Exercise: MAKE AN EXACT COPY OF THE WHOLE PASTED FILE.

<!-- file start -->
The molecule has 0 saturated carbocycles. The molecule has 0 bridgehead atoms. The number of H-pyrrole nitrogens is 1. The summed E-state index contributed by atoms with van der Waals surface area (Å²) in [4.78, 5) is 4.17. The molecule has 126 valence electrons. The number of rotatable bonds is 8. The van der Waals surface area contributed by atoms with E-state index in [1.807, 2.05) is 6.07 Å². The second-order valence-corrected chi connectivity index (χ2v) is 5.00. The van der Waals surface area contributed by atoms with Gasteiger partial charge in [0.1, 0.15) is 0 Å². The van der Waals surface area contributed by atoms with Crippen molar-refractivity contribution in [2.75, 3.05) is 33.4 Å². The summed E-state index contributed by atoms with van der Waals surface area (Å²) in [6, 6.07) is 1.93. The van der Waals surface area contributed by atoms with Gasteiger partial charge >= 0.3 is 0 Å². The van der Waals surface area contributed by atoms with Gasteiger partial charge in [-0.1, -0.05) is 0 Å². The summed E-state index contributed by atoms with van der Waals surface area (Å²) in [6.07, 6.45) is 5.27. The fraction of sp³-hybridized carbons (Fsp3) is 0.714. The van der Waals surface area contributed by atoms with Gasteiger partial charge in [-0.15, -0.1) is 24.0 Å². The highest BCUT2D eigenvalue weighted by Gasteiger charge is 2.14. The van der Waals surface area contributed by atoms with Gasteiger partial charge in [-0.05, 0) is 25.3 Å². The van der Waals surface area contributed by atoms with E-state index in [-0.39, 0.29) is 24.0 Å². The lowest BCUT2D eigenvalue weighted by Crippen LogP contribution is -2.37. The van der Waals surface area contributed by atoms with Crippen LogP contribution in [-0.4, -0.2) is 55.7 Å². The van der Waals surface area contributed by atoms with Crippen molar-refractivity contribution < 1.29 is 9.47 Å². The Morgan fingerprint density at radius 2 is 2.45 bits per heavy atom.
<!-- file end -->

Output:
The molecule has 0 saturated carbocycles. The molecule has 0 bridgehead atoms. The number of H-pyrrole nitrogens is 1. The summed E-state index contributed by atoms with van der Waals surface area (Å²) in [4.78, 5) is 4.17. The molecule has 126 valence electrons. The number of rotatable bonds is 8. The van der Waals surface area contributed by atoms with E-state index in [1.807, 2.05) is 6.07 Å². The second-order valence-corrected chi connectivity index (χ2v) is 5.00. The van der Waals surface area contributed by atoms with Gasteiger partial charge in [0.1, 0.15) is 0 Å². The van der Waals surface area contributed by atoms with Crippen molar-refractivity contribution in [2.75, 3.05) is 33.4 Å². The summed E-state index contributed by atoms with van der Waals surface area (Å²) in [6, 6.07) is 1.93. The van der Waals surface area contributed by atoms with Gasteiger partial charge >= 0.3 is 0 Å². The van der Waals surface area contributed by atoms with Gasteiger partial charge in [-0.1, -0.05) is 0 Å². The summed E-state index contributed by atoms with van der Waals surface area (Å²) in [6.07, 6.45) is 5.27. The fraction of sp³-hybridized carbons (Fsp3) is 0.714. The van der Waals surface area contributed by atoms with Gasteiger partial charge in [-0.15, -0.1) is 24.0 Å². The highest BCUT2D eigenvalue weighted by Gasteiger charge is 2.14. The van der Waals surface area contributed by atoms with Gasteiger partial charge in [-0.05, 0) is 25.3 Å². The van der Waals surface area contributed by atoms with E-state index in [-0.39, 0.29) is 24.0 Å². The lowest BCUT2D eigenvalue weighted by Crippen LogP contribution is -2.37. The van der Waals surface area contributed by atoms with Crippen LogP contribution in [-0.4, -0.2) is 55.7 Å². The van der Waals surface area contributed by atoms with Crippen molar-refractivity contribution < 1.29 is 9.47 Å². The Morgan fingerprint density at radius 2 is 2.45 bits per heavy atom.